The basic idea is that if someone makes a video of themselves playing a Nintendo game and uploads it to YouTube any ads shown with that video will be of Nintendo's choosing and revenue from it will flow to Nintendo. Ads may appear beside the videos or actually be inserted before and after the video when people go to play it.

The problem here is that "Let's Play" style videos are a pervasive form of information and sharing throughout the industry. I did a quick YouTube search for "let's play" for this blog post and got back over 9.1 million hits. People create these videos to show off their skills, to highlight interesting things they've seen such as game "easter eggs", to provide guides or walk-throughs, or just to share a bit of fun with friends. There are a few professional or semi-professional games writers who use this style of video to promote themselves or their channels, but they are a tiny minority of that nine million.

Nintendo has positioned its action as a gentler approach; rather than trying to ban content related to Nintendo games, they just want to make money off it by changing the video that an individual uploaded. Yeah, um, guys that's not a whole lot better. It also comes across as cheap and lazy - rather than creating content for YouTube that fans and players would want to watch, Nintendo is just taking over other peoples' content.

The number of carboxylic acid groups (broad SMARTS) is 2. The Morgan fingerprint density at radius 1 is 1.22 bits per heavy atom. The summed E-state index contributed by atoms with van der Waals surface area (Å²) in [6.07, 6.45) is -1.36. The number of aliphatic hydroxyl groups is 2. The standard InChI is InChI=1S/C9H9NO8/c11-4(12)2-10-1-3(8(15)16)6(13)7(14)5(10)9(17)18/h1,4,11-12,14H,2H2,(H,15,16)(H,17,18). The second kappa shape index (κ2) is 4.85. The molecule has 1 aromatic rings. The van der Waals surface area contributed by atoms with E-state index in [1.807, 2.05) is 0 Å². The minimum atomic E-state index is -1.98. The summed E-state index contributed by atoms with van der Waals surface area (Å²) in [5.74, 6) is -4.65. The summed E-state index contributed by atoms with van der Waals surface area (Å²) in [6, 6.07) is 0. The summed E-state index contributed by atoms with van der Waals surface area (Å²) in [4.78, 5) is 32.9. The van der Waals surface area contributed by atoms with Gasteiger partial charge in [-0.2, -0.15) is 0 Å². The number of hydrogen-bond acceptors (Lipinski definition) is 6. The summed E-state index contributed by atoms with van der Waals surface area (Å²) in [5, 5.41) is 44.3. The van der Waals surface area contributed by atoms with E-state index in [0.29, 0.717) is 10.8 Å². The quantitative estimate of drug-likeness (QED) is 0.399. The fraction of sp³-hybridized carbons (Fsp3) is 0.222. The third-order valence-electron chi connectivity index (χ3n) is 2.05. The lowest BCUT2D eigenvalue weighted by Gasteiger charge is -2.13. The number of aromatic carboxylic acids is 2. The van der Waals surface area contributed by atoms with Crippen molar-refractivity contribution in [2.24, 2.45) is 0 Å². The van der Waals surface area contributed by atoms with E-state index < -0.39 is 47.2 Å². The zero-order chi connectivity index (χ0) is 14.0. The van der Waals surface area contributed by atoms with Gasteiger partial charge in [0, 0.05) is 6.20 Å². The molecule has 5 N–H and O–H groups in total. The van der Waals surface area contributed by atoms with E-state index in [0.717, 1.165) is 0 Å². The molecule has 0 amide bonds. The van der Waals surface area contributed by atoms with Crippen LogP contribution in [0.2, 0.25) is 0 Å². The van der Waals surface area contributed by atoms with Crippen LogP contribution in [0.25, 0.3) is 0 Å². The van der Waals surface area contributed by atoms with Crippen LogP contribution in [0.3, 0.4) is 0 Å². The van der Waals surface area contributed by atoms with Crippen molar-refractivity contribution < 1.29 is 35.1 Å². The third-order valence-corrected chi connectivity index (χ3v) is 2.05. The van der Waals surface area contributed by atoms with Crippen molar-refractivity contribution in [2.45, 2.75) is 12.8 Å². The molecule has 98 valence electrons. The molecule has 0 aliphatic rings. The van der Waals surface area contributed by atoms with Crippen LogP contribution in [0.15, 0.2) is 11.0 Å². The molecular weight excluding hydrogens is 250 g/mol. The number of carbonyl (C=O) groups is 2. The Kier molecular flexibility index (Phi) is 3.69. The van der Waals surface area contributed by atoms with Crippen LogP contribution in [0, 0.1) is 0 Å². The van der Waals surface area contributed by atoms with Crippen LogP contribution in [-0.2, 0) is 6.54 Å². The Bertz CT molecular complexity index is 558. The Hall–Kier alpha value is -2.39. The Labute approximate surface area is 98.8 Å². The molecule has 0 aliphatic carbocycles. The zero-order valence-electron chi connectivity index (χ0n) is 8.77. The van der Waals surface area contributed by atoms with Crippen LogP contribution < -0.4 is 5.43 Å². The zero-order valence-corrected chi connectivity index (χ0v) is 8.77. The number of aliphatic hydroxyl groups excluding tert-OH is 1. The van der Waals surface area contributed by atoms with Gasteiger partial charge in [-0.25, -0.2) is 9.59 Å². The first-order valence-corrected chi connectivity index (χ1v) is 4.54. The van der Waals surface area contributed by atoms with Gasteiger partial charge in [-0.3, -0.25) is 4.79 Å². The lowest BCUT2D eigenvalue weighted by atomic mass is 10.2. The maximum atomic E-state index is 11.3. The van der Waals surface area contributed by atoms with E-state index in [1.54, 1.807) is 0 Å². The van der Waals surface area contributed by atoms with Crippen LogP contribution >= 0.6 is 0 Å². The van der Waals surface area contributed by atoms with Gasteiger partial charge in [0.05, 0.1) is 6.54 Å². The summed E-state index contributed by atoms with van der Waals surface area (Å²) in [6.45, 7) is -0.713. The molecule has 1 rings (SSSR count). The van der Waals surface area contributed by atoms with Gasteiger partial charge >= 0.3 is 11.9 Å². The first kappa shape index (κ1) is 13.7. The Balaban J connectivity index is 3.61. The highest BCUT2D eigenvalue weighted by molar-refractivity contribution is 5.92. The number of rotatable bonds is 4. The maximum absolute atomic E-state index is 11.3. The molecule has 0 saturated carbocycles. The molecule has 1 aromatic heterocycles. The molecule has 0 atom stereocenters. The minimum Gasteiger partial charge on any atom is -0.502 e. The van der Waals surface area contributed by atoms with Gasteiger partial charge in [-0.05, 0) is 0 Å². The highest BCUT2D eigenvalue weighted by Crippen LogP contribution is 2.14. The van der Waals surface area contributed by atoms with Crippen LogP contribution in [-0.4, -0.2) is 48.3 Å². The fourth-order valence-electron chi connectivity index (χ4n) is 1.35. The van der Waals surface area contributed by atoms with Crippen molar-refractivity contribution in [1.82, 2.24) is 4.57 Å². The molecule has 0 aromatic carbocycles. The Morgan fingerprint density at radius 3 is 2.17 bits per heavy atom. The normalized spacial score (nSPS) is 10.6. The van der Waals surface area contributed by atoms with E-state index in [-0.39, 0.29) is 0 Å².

Nintendo Decides It Can Own Fans' YouTube Content

Apple's man behind the camera

Peter Belanger reveals the technical complexity behind Cupertino's cooly minimalist advertising. [Michael Shane at The Verge]

Allan Sherman's Mad-Man-style comedy song: "When I Was a Lad"

This shuffled into my music player this morning, and delighted me as it ever does: Allan Sherman's When I was a Lad, a lovely bit of Mad Man-style period parody from the album My Son, the Celebrity. You probably know Sherman's work from "Hello Muddah, Hello Faddah," but it's well worth exploring his whole catalog -- especially since there's a fabulous box set.